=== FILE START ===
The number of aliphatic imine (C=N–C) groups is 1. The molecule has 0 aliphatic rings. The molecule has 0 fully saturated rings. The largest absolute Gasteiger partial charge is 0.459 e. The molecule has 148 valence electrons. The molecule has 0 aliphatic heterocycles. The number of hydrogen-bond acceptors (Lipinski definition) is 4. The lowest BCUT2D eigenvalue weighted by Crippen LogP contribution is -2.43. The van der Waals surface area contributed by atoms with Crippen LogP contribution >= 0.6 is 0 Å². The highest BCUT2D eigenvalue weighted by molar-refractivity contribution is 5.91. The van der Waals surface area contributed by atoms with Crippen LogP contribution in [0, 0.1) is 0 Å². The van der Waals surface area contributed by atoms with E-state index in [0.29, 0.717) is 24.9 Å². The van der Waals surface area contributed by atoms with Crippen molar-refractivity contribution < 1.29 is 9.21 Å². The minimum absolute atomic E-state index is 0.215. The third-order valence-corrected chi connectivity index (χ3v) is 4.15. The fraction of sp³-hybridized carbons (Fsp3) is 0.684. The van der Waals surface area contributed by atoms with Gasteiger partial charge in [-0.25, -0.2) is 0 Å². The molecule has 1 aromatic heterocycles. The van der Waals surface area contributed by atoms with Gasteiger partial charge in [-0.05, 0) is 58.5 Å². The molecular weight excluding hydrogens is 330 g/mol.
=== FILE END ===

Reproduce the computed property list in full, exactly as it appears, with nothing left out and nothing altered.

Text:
The number of aliphatic imine (C=N–C) groups is 1. The molecule has 0 aliphatic rings. The molecule has 0 fully saturated rings. The largest absolute Gasteiger partial charge is 0.459 e. The molecule has 148 valence electrons. The molecule has 0 aliphatic heterocycles. The number of hydrogen-bond acceptors (Lipinski definition) is 4. The lowest BCUT2D eigenvalue weighted by Crippen LogP contribution is -2.43. The van der Waals surface area contributed by atoms with Crippen LogP contribution >= 0.6 is 0 Å². The highest BCUT2D eigenvalue weighted by molar-refractivity contribution is 5.91. The van der Waals surface area contributed by atoms with Crippen LogP contribution in [0, 0.1) is 0 Å². The van der Waals surface area contributed by atoms with E-state index in [0.29, 0.717) is 24.9 Å². The van der Waals surface area contributed by atoms with Crippen molar-refractivity contribution < 1.29 is 9.21 Å². The minimum absolute atomic E-state index is 0.215. The third-order valence-corrected chi connectivity index (χ3v) is 4.15. The fraction of sp³-hybridized carbons (Fsp3) is 0.684. The van der Waals surface area contributed by atoms with Gasteiger partial charge in [-0.25, -0.2) is 0 Å². The molecule has 1 aromatic heterocycles. The van der Waals surface area contributed by atoms with Gasteiger partial charge in [-0.05, 0) is 58.5 Å². The molecular weight excluding hydrogens is 330 g/mol.